|'Climbing through the briar and bramble'|
This should be so because this sitcom, written and directed by Mackenzie Crook (better known as the infamous Gareth in The Office), is a gem bound to touch anyone who is after a comedy that is subtle, original, delicate and at times deeply moving, all in an understated way that makes it even nicer to watch; some may call it 'slow comedy' simply because it demands some time and effort for its brilliance to come forward. You won't find here canned laughter, neither slapstick nor cliches or crowd-pleasing numbers; this is humour at its best, but not the sort that will have you in tears.
|Andy and Lance in the thick of it|
This is, by all means, a refreshing and quirky starting point, as it puts the series in a league of its own. Episodes kick off with these two peculiar and unlikely characters in search of the Holy Grail of metal detectors (or detectorists,as they like to call themselves) in rural Essex: the Saxon hoard.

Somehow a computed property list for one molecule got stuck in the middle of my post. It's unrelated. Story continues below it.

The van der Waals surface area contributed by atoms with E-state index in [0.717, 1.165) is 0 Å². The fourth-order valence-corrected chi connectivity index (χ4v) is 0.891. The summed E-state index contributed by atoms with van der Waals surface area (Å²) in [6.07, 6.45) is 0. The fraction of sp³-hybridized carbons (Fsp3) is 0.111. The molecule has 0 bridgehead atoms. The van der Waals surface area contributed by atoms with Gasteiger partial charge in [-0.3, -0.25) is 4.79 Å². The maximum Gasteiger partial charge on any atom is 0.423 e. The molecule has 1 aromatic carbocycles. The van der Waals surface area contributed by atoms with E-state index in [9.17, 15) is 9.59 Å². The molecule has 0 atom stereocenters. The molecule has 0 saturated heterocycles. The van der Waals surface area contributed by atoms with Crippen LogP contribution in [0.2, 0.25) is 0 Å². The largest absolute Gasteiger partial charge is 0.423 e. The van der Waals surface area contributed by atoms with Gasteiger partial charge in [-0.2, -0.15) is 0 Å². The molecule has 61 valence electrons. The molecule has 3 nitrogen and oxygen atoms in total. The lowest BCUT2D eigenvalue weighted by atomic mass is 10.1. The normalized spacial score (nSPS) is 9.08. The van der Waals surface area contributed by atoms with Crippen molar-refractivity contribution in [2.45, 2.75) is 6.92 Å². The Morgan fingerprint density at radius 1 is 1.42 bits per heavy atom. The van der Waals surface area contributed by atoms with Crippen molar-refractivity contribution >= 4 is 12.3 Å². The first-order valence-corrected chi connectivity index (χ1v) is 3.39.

Instead, they find discarded and useless objects, though this does not seem to deter them from continuing their search. Metal detecting becomes a way of life, a philosophy, a therapy of sorts.
As with many other great pieces of art, the genius of Detectorists sits in those details that may go unnoticed at first. Crook's writing is subtle, full of awkwardly funny moments, low-key yet impossibly sublime; this is enhanced by superbly crafted characters that you grow to like and love as the series develops and the whole is made irresistible by the stunning beauty of the English countryside.
To top it all, John Flynn has written one of those songs that manage- despite or because of its simplicity- to give you goosebumps, thus confirming, from its very first minute, that Detectorists is a series like no other. Unmissable.